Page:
Had an accident at work in my early teens and spent a week at home. Read a story called "Jailbreak Justice' in a book of cowboy stories and thought I could write as good or better yarn. Filled a dozen or so pages in an exercise book, called it THE TEXAN (very original) and mailed it away. To my surprise (not to mention delight) a couple of months later I received a cheque for six pounds fifteen. Thought I was made: didn't bank that cheque for ages, pinned it to my bedroom door. Anyway, that was the start, they wanted more stories and I began writing fairly regularly and Cleveland Publications bought out the original company and asked for 'novelettes' of about 20,000 words. These gradually got up to 48,000 words though dropped back progressively down to about 40,000. Meantime I wrote short adventure stories for 'men’s magazines', honing the writing skills.



Being Australian what made you choose to write westerns of all the genres out there?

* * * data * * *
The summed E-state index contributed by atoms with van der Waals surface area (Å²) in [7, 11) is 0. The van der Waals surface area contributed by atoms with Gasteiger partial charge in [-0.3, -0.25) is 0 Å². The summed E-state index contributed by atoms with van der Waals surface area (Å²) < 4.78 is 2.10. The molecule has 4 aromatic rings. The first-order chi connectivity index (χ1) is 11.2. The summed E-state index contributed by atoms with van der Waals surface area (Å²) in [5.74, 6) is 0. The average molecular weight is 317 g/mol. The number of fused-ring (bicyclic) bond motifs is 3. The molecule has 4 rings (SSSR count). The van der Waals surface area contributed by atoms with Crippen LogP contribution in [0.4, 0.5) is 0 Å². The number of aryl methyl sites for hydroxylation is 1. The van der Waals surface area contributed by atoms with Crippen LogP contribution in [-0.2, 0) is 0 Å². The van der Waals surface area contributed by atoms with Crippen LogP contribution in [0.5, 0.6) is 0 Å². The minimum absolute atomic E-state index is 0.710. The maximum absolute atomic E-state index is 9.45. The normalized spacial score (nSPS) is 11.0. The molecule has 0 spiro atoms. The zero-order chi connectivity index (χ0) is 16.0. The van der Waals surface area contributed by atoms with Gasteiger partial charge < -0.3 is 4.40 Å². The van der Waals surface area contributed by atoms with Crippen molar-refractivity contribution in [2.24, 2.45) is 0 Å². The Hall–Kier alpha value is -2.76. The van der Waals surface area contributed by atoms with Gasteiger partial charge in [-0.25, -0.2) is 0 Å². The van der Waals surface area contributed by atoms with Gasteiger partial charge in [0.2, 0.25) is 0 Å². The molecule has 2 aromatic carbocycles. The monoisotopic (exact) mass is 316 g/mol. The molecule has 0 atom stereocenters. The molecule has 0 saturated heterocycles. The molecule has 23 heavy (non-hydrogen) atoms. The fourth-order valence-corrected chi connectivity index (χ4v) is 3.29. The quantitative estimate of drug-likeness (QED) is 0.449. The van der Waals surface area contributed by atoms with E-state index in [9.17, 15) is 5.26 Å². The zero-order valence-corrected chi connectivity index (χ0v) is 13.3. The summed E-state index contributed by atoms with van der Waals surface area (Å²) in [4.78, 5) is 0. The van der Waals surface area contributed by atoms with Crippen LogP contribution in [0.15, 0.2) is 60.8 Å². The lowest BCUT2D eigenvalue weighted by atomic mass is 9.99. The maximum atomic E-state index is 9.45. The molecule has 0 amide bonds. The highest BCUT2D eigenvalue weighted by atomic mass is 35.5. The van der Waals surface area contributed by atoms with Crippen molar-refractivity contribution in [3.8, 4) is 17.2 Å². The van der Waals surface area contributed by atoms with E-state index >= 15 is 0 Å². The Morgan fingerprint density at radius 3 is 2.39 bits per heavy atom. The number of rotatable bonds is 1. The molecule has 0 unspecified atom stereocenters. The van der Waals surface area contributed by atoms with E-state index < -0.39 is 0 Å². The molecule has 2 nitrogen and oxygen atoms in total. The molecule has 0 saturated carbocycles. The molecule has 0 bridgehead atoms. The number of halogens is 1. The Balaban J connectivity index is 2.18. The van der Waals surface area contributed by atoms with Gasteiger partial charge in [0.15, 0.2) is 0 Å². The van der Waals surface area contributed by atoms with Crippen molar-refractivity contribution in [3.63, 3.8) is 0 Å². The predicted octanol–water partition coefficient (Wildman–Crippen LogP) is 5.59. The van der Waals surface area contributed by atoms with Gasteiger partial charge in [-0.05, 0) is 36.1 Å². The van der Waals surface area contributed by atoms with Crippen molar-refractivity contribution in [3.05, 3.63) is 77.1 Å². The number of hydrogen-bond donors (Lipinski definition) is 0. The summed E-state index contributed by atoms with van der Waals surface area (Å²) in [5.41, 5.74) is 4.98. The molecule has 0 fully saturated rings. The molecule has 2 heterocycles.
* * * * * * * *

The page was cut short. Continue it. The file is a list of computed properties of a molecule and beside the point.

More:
I always liked the bush stories of our famous Aussie author Ion Idriess, full of outback action and bush-craft. I used the Aussie bush for background to my adventure yarns but, influenced by the many Saturday afternoon serials at the local cinema, mostly Westerns with heroes like Buck Jones, Johnny Mack Brown, Dick Foran and so on - if you don't recognise the names it only means I'm older than you are! But I had a Daisy air rifle like most Aussie kids at that time, and it became a Winchester, knocking off the Injuns in every spare minute I could get into the bush with Our Mob - a gang of larrikin Aussie kids out for blood.